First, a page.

Changes To REIQ Contracts
New Changes To REIQ Contract Terms
Maybe you are buying or selling a house this year; maybe you are an agent or conveyancer. In any case, it is important to note that as of 20 January 2022, several changes have been made to the standard Contract for Houses and Residential Land (new 17th ed) and the Contract for Residential Lots in a Community Titles Scheme new 13th ed).
Smoke Alarms – if compliant smoke alarms are not installed Sellers’s face paying to the Buyer at settlement (in the form of an adjustment) 0.15% of the contract price as compensation.
Increased Disclosure – the onus on Seller’s to disclose information to the Buyer has increased to include correspondence that may lead to a Council show cause or enforcement notice, services that run through the property (i.e. unregistered easements) and notices to do work.
Notable examples include the provision of a Pool Safety Certificate or a Notice of No Pool Safety Certificate in its absence, and notices and correspondence with local authorities that may impact the property. If these are not provided, the Buyer may be able to terminate the contract.
A Seller needs to better understand their property and any encumbrances (even if they are not aware). Our recommendation here is if unsure make enquiries with the authorities before proceeding to sign a contract, including seeking legal advice.
Deposit – Buyers get some reprieve with a new direct debit grace period for payment of their deposit. However, they must show evidence that they have made the payment on the due date, and the Seller may require it to be deposited within 2 business days.
Settlement Extensions – the most significant change introduces the right for either party to unilaterally extend the Settlement Date by up to 5 business days from the Scheduled Settlement Date.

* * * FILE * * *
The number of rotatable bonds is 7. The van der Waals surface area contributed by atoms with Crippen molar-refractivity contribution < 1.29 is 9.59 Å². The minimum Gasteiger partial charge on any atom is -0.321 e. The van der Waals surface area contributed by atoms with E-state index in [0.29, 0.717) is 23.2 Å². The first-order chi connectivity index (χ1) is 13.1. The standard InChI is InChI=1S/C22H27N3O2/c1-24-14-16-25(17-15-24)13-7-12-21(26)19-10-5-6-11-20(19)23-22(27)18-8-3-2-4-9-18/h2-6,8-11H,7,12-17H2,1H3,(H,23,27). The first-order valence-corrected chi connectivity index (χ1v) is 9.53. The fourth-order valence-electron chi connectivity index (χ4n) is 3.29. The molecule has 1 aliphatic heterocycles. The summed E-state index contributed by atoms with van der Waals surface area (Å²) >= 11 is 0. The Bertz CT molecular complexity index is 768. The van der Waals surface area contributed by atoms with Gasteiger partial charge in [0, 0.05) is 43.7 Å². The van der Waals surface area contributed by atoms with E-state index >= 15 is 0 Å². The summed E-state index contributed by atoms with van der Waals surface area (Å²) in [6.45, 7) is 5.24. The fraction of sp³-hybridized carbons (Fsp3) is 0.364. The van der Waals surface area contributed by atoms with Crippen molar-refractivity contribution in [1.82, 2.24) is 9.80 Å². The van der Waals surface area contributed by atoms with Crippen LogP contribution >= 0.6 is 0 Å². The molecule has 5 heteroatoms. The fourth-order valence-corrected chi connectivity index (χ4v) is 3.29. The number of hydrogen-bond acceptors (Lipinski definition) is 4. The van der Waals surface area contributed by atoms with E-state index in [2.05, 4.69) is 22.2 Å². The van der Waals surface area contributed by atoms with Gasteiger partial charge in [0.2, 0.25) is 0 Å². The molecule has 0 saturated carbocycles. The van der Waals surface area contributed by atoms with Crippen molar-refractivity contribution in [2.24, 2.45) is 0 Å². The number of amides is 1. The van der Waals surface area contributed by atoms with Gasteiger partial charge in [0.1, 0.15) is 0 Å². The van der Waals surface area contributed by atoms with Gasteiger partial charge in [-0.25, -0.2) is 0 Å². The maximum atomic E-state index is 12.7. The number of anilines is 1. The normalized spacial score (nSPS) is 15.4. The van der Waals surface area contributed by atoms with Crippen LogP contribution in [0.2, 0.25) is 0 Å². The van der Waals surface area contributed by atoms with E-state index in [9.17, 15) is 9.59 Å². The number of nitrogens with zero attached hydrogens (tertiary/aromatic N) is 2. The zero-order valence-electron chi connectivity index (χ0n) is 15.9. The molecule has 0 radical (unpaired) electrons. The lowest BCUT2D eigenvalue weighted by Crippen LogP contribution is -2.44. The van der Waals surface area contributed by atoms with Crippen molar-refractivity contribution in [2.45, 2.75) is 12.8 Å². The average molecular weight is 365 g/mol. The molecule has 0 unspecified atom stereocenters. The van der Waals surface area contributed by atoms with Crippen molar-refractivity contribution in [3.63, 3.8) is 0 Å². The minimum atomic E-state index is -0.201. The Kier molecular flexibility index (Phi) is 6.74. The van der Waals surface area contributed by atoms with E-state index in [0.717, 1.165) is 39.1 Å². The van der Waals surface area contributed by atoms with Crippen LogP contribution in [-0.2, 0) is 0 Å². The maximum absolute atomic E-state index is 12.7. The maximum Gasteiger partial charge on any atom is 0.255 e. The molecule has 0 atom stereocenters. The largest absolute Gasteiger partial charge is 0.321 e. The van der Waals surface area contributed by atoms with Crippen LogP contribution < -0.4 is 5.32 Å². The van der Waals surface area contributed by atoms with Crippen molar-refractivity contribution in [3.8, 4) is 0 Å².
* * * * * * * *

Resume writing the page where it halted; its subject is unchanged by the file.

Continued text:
Whilst this change may be of practical assistance to parties that find they are not ready to complete settlement, due to no fault of their own (i.e. bank not ready), the risk is it may unfortunately result in Buyers, Sellers or other interested parties to the transaction not complying with their contractual obligations in a timely manner, to the detriment of other parties to the transaction.
The best advice to avoid this situation is ensuring you are well prepared for settlement. This includes giving your mortgagee (incoming or outgoing) all necessary documentation well in advance, returning relevant documentation to your solicitor or conveyancer, and liaising with any other party relevant to the transaction.
Please note this is general advice only and valid as at 21 January 2022.
If you would like assistance with buying or selling or have any questions regarding Queensland conveyancing please contact Olsen Lawyers on (07) 3846 5288 or click here or contact us on the form below today!